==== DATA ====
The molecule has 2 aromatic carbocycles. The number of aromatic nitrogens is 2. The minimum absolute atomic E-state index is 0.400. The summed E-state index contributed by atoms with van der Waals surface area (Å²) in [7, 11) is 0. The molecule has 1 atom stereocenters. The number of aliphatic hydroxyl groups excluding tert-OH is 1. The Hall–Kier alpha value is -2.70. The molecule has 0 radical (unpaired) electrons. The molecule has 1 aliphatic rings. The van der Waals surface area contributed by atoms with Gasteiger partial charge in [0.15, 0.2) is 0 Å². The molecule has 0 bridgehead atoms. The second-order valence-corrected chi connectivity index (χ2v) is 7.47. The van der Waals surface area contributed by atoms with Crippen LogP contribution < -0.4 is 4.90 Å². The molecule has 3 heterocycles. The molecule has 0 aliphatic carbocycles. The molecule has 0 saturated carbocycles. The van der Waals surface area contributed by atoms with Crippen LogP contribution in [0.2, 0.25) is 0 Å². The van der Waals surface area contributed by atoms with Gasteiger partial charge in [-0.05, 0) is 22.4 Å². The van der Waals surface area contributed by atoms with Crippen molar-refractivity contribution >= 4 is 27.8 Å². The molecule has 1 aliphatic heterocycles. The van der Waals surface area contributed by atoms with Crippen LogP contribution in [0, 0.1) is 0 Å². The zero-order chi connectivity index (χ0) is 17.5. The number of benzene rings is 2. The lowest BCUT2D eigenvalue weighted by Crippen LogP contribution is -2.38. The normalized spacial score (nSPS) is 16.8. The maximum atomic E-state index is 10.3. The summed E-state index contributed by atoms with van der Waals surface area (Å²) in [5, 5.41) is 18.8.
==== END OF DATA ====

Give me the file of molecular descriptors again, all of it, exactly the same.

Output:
The molecule has 2 aromatic carbocycles. The number of aromatic nitrogens is 2. The minimum absolute atomic E-state index is 0.400. The summed E-state index contributed by atoms with van der Waals surface area (Å²) in [7, 11) is 0. The molecule has 1 atom stereocenters. The number of aliphatic hydroxyl groups excluding tert-OH is 1. The Hall–Kier alpha value is -2.70. The molecule has 0 radical (unpaired) electrons. The molecule has 1 aliphatic rings. The van der Waals surface area contributed by atoms with Gasteiger partial charge in [0.15, 0.2) is 0 Å². The molecule has 0 bridgehead atoms. The second-order valence-corrected chi connectivity index (χ2v) is 7.47. The van der Waals surface area contributed by atoms with Crippen LogP contribution < -0.4 is 4.90 Å². The molecule has 3 heterocycles. The molecule has 0 aliphatic carbocycles. The molecule has 0 saturated carbocycles. The van der Waals surface area contributed by atoms with Crippen LogP contribution in [0.2, 0.25) is 0 Å². The van der Waals surface area contributed by atoms with Gasteiger partial charge in [-0.05, 0) is 22.4 Å². The van der Waals surface area contributed by atoms with Crippen molar-refractivity contribution >= 4 is 27.8 Å². The molecule has 1 aliphatic heterocycles. The van der Waals surface area contributed by atoms with Crippen LogP contribution in [0, 0.1) is 0 Å². The zero-order chi connectivity index (χ0) is 17.5. The number of benzene rings is 2. The lowest BCUT2D eigenvalue weighted by Crippen LogP contribution is -2.38. The normalized spacial score (nSPS) is 16.8. The maximum atomic E-state index is 10.3. The summed E-state index contributed by atoms with van der Waals surface area (Å²) in [5, 5.41) is 18.8.